In this paper, the initial pore pressure is calculated using modified Eaton method and other corrections that are proposed by Azadpour et al. (2015). The estimated initial pore pressure is validated using mud weight pressure (Pmw) and repeat formation tester (RFT) data. In-situ stresses are composed of three orthogonal principal stresses, vertical stress (SV), maximum horizontal stress (SH), and minimum horizontal stress (Sh) with specific magnitude and orientations. The magnitude of SV is calculated by integration of rock densities from the surface to the depth of interest. The poroelastic horizontal strain model is used to determine the magnitudes of the SH and Sh. Then, the estimated minimum horizontal stress from poroelastic horizontal strain model is validated against direct measurements of LOT and XLOT tests. The orientation of breakouts was determined based on compressively stressed zones observed in the UBI log and using Caliper and Bit Size (BS) logs. The hole elongates perpendicular to the SH and breakouts develop at the azimuth of Sh. Fractures and faults reactivation analyses are very important, they can potentially propagate upwards into the lower caprock and further through the upper caprock due to CO2 injection. Fractures and faults identification were performed based on image logs. Based on performed seismic interpretations by NISOC (National Iranian South Oil Company), 15 faults have been detected in the field. Fractures and faults conductivity and activity in the current stress filed affect on fluid flow and mechanical stability or instability of the CO2 injection site. Critically stressed fault hypothesis, introduced by Barton et al. (1995), states that in a formation with fractures and faults at different angles to the current stress field, the conductivity of fluids through their apertures are controlled by the interplay of principal stress orientations and fracture or fault directions. Hence, conductive and critically stressed fractures and faults in the current stress field were evaluated using critically stressed fault hypothesis. Fractures and faults are plotted in normalized 3D Mohr diagrams (normalized by the vertical stress), therefore conductive and critically stressed fractures and faults were determined.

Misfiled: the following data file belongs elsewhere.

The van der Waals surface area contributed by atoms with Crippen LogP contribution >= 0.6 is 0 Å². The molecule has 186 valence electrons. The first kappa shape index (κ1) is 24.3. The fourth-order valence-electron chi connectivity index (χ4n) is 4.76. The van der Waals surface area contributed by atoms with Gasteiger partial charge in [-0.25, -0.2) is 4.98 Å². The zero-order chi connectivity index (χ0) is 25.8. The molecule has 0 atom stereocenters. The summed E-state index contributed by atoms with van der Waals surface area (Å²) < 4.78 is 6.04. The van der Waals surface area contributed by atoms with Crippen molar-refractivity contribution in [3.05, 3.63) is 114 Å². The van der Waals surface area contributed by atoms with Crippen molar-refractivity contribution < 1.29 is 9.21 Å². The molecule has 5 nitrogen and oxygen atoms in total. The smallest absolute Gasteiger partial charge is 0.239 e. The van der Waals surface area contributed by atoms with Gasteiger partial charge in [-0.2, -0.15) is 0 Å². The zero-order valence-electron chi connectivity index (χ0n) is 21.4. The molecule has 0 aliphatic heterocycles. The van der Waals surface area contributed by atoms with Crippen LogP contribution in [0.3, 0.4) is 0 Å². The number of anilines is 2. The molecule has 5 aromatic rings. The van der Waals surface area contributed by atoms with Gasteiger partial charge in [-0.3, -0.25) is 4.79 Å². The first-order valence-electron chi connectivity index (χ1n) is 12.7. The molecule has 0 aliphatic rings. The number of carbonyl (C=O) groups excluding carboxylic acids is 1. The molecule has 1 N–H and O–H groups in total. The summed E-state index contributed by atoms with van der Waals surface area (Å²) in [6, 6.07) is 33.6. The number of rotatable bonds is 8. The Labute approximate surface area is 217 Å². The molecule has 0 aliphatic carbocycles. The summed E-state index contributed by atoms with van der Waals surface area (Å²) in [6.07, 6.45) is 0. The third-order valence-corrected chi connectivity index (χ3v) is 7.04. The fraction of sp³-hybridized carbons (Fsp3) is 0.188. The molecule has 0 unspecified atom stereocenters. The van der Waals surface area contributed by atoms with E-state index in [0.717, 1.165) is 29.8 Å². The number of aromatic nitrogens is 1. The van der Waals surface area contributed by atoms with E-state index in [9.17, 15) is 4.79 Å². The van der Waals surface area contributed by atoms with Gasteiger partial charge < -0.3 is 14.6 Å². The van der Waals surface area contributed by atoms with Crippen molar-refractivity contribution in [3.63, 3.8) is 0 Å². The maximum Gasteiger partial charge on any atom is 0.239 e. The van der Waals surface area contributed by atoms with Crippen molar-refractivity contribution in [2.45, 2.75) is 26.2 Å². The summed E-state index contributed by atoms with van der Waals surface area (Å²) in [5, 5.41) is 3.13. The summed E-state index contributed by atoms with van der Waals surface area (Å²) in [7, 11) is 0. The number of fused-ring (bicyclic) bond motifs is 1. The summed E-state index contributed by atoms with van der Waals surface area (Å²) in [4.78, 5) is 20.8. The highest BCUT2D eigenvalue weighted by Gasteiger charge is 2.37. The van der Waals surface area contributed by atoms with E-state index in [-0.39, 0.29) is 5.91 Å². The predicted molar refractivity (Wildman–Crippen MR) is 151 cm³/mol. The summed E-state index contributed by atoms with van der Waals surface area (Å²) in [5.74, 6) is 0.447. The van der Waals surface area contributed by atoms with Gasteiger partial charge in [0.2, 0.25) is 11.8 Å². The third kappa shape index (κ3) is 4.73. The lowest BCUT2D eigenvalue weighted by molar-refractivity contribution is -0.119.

Results and discussions